Rest your head in one city and wake up in another with night trains in Europe. There’s a reason people like to travel by starlight – and it’s not just the extra element of excitement it brings. Travelling at night means you won’t lose half a day of your trip – just shut your eyes and you’ll be at your next destination in no time. Sleeper trains can also be a real money saver as they’re your hotel for the night too.
From the luxury of a sleeper cabin to the convenience to a couchette, there’s still something romantic about travelling by train at night. Our guide to European sleeper trains will tell you all you need to know about travelling across the continent by night.
No one likes waking up in the middle of the night, and as you’ll be sound asleep for most of your journey, it’s generally longer routes across Europe that offer a night train service. Take a look at our map below to see some of the major sleeper train routes across the continent.
Many European train companies offer a night service for longer domestic or cross border routes. We’ve listed some of the main sleeper trains running across Europe below.
Please note that Trainline may not currently sell tickets for all night train services.
Austria / Germany / Switzerland / Italy
The Nightjet is ÖBB’s sleeper train that connects destinations in Austria to other major cities in Germany, Switzerland and Italy. You can board this service from the main hubs in the country like Vienna, Villach and Linz and wake up in amazing destinations like Berlin, Hamburg, Florence and Rome to name a few.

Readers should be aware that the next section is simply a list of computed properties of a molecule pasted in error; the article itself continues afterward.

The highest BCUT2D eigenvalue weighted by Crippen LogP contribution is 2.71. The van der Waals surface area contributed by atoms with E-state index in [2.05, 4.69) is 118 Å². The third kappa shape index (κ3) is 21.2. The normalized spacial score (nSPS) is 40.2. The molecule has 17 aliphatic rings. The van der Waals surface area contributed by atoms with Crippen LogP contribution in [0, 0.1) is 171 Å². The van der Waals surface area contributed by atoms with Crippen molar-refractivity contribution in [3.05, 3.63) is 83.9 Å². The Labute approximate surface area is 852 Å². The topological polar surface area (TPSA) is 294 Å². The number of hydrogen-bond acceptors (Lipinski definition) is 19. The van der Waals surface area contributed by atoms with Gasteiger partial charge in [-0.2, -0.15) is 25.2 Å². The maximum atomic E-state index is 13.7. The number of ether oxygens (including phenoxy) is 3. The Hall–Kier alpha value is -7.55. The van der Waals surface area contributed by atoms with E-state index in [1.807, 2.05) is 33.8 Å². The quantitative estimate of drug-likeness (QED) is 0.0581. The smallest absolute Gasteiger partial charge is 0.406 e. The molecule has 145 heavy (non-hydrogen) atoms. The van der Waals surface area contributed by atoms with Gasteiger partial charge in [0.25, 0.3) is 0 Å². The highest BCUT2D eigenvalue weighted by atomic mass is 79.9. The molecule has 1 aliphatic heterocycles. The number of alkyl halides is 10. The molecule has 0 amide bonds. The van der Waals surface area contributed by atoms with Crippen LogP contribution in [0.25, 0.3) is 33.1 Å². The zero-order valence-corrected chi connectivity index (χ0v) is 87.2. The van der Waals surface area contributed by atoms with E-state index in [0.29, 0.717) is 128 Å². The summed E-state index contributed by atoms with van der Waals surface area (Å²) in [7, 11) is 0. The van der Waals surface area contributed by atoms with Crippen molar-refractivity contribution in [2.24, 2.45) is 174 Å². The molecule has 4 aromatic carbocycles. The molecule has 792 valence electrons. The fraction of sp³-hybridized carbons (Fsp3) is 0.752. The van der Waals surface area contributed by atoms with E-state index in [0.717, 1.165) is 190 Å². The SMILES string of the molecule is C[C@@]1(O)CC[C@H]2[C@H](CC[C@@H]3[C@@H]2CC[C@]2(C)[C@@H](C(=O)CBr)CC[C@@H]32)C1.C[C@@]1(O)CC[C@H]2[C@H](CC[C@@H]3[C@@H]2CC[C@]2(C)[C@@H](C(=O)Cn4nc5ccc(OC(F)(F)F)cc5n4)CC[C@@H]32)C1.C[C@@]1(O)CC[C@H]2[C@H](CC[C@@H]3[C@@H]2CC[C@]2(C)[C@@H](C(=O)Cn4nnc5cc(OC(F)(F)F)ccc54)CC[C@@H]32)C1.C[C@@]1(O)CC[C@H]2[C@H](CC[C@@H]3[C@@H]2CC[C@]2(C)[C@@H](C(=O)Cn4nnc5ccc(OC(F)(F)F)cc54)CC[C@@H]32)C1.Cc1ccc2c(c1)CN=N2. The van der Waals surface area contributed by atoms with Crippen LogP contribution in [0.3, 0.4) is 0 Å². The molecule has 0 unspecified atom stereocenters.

Find out more on our ÖBB Nightjet page.
England / France
A perfect way to start your holiday on the slopes, Eurostar ski trains run a weekly Friday night sleeper service between December and March. Connecting London St Pancras to ski resorts in the French Alps such as Moutiers, Aime La Plagne and Bourg-Saint-Maurice, you’ll enjoy all the comforts for a normal Eurostar train, plus extra space for skis and snowboards.
Read more about the Eurostar ski train.
France / Italy
Thello sleeper trains offer overnight connections between some of the main cities in France and Italy, including Paris, Dijon, Milan and Venice. You’ll find the most comfortable night trains on the Paris – Venice line, including a bar and restaurant (offering a seated service for dinner).
Some Thello night trains also offer a premium cabin with your own private shower and toilet, for those who don’t want to compromise on comfort.
Find out more about Thello trains.
Spain / Portugal
Trenhotel is Renfe's night service that connects cities like Madrid, Lisbon, Barcelona, Ferrol, Irún and Hendaya. Travel in comfort from Spain to Portugal without those queues at the airport.
Find out more about Trenhotel night trains.
This French night train service, operated by SNCF, runs four domestic overnight routes to and from Paris. Go to sleep in the capital and wake up refreshed in either Toulouse, Rodez, Briançon or Latour-de-Carol.
Find out more about SNCF trains.
England / Scotland
Travelling overnight from London to Scotland and vice versa, the Caledonian Sleeper offers a smooth journey to Edinburgh, Glasgow, the Highlands and beyond. Trains depart six nights a week.
Read more about the Caledonian Sleeper.